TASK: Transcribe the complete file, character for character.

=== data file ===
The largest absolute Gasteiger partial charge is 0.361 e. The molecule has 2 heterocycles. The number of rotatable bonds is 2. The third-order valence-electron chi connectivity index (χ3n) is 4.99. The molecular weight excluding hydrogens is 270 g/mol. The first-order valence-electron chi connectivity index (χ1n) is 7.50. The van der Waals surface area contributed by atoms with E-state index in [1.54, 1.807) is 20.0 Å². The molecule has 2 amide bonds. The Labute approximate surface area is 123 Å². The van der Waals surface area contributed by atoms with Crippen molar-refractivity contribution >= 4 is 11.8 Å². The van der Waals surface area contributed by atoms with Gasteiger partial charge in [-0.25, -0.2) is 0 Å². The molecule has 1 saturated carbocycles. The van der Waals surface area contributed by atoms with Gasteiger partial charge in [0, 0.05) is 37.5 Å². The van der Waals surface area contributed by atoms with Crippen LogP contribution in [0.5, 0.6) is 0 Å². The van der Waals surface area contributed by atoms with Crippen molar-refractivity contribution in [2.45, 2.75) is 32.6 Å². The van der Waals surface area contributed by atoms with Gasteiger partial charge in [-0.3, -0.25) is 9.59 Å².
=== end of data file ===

The largest absolute Gasteiger partial charge is 0.361 e. The molecule has 2 heterocycles. The number of rotatable bonds is 2. The third-order valence-electron chi connectivity index (χ3n) is 4.99. The molecular weight excluding hydrogens is 270 g/mol. The first-order valence-electron chi connectivity index (χ1n) is 7.50. The van der Waals surface area contributed by atoms with E-state index in [1.54, 1.807) is 20.0 Å². The molecule has 2 amide bonds. The Labute approximate surface area is 123 Å². The van der Waals surface area contributed by atoms with Crippen molar-refractivity contribution >= 4 is 11.8 Å². The van der Waals surface area contributed by atoms with Gasteiger partial charge in [-0.25, -0.2) is 0 Å². The molecule has 1 saturated carbocycles. The van der Waals surface area contributed by atoms with Gasteiger partial charge in [0, 0.05) is 37.5 Å². The van der Waals surface area contributed by atoms with Crippen LogP contribution in [0.5, 0.6) is 0 Å². The van der Waals surface area contributed by atoms with Crippen molar-refractivity contribution in [2.45, 2.75) is 32.6 Å². The van der Waals surface area contributed by atoms with Gasteiger partial charge in [-0.3, -0.25) is 9.59 Å².